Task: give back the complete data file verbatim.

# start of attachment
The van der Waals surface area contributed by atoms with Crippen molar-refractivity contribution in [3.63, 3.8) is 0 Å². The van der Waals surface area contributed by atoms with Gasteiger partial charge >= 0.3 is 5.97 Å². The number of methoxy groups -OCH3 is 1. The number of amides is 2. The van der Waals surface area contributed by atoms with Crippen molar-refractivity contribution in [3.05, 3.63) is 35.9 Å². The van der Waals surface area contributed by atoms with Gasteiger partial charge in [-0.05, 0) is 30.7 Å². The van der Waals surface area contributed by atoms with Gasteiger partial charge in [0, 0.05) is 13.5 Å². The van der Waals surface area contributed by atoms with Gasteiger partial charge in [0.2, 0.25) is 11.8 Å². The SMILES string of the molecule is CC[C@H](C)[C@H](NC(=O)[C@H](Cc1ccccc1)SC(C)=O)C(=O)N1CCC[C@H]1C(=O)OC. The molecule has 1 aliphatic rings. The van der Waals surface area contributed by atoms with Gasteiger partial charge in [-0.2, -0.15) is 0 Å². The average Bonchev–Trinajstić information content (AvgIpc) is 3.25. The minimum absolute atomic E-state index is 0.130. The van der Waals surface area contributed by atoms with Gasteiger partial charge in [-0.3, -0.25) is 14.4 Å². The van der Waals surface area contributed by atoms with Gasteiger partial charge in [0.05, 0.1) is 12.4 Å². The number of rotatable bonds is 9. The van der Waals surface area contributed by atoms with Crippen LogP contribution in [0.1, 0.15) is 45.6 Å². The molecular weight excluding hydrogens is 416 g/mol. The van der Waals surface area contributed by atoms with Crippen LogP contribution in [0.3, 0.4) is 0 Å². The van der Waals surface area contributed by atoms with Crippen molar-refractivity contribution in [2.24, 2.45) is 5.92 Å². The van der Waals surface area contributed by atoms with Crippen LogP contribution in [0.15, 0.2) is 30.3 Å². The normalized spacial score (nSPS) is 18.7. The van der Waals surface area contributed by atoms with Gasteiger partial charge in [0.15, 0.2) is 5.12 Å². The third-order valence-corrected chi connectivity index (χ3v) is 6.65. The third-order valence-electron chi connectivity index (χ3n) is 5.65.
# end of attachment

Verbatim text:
The van der Waals surface area contributed by atoms with Crippen molar-refractivity contribution in [3.63, 3.8) is 0 Å². The van der Waals surface area contributed by atoms with Gasteiger partial charge >= 0.3 is 5.97 Å². The number of methoxy groups -OCH3 is 1. The number of amides is 2. The van der Waals surface area contributed by atoms with Crippen molar-refractivity contribution in [3.05, 3.63) is 35.9 Å². The van der Waals surface area contributed by atoms with Gasteiger partial charge in [-0.05, 0) is 30.7 Å². The van der Waals surface area contributed by atoms with Gasteiger partial charge in [0, 0.05) is 13.5 Å². The van der Waals surface area contributed by atoms with Gasteiger partial charge in [0.2, 0.25) is 11.8 Å². The SMILES string of the molecule is CC[C@H](C)[C@H](NC(=O)[C@H](Cc1ccccc1)SC(C)=O)C(=O)N1CCC[C@H]1C(=O)OC. The molecule has 1 aliphatic rings. The van der Waals surface area contributed by atoms with Gasteiger partial charge in [-0.2, -0.15) is 0 Å². The average Bonchev–Trinajstić information content (AvgIpc) is 3.25. The minimum absolute atomic E-state index is 0.130. The van der Waals surface area contributed by atoms with Gasteiger partial charge in [-0.3, -0.25) is 14.4 Å². The van der Waals surface area contributed by atoms with Gasteiger partial charge in [0.05, 0.1) is 12.4 Å². The number of rotatable bonds is 9. The van der Waals surface area contributed by atoms with Crippen LogP contribution in [0.1, 0.15) is 45.6 Å². The molecular weight excluding hydrogens is 416 g/mol. The van der Waals surface area contributed by atoms with Crippen LogP contribution in [0.3, 0.4) is 0 Å². The van der Waals surface area contributed by atoms with Crippen molar-refractivity contribution in [2.24, 2.45) is 5.92 Å². The van der Waals surface area contributed by atoms with Crippen LogP contribution in [0.15, 0.2) is 30.3 Å². The normalized spacial score (nSPS) is 18.7. The van der Waals surface area contributed by atoms with Gasteiger partial charge in [0.15, 0.2) is 5.12 Å². The third-order valence-corrected chi connectivity index (χ3v) is 6.65. The third-order valence-electron chi connectivity index (χ3n) is 5.65.